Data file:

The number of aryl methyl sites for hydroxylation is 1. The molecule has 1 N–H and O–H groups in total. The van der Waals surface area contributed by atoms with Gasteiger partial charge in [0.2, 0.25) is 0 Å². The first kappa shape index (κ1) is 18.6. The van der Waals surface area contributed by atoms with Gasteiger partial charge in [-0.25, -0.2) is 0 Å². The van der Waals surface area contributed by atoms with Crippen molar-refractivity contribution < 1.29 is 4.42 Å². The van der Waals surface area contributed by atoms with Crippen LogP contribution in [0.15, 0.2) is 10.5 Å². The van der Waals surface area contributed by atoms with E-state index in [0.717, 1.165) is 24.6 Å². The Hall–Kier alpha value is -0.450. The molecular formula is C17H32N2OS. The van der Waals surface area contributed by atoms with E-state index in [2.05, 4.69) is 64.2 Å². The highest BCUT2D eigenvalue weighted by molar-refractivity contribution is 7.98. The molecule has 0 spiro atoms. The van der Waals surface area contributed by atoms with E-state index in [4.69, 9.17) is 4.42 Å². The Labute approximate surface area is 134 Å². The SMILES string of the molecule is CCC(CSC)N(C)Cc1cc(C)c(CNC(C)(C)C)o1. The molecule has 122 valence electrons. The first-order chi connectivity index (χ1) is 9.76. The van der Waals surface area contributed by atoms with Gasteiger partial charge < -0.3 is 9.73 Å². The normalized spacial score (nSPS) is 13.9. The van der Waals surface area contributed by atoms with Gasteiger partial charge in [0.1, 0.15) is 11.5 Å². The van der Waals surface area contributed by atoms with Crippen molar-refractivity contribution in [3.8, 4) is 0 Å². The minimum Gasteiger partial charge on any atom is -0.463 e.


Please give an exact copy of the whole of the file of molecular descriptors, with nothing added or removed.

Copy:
The number of aryl methyl sites for hydroxylation is 1. The molecule has 1 N–H and O–H groups in total. The van der Waals surface area contributed by atoms with Gasteiger partial charge in [0.2, 0.25) is 0 Å². The first kappa shape index (κ1) is 18.6. The van der Waals surface area contributed by atoms with Gasteiger partial charge in [-0.25, -0.2) is 0 Å². The van der Waals surface area contributed by atoms with Crippen molar-refractivity contribution < 1.29 is 4.42 Å². The van der Waals surface area contributed by atoms with Crippen LogP contribution in [0.15, 0.2) is 10.5 Å². The van der Waals surface area contributed by atoms with E-state index in [0.717, 1.165) is 24.6 Å². The Hall–Kier alpha value is -0.450. The molecular formula is C17H32N2OS. The van der Waals surface area contributed by atoms with E-state index in [2.05, 4.69) is 64.2 Å². The highest BCUT2D eigenvalue weighted by molar-refractivity contribution is 7.98. The molecule has 0 spiro atoms. The van der Waals surface area contributed by atoms with E-state index in [4.69, 9.17) is 4.42 Å². The Labute approximate surface area is 134 Å². The SMILES string of the molecule is CCC(CSC)N(C)Cc1cc(C)c(CNC(C)(C)C)o1. The molecule has 122 valence electrons. The first-order chi connectivity index (χ1) is 9.76. The van der Waals surface area contributed by atoms with Gasteiger partial charge < -0.3 is 9.73 Å². The normalized spacial score (nSPS) is 13.9. The van der Waals surface area contributed by atoms with Gasteiger partial charge in [0.1, 0.15) is 11.5 Å². The van der Waals surface area contributed by atoms with Crippen molar-refractivity contribution in [3.8, 4) is 0 Å². The minimum Gasteiger partial charge on any atom is -0.463 e.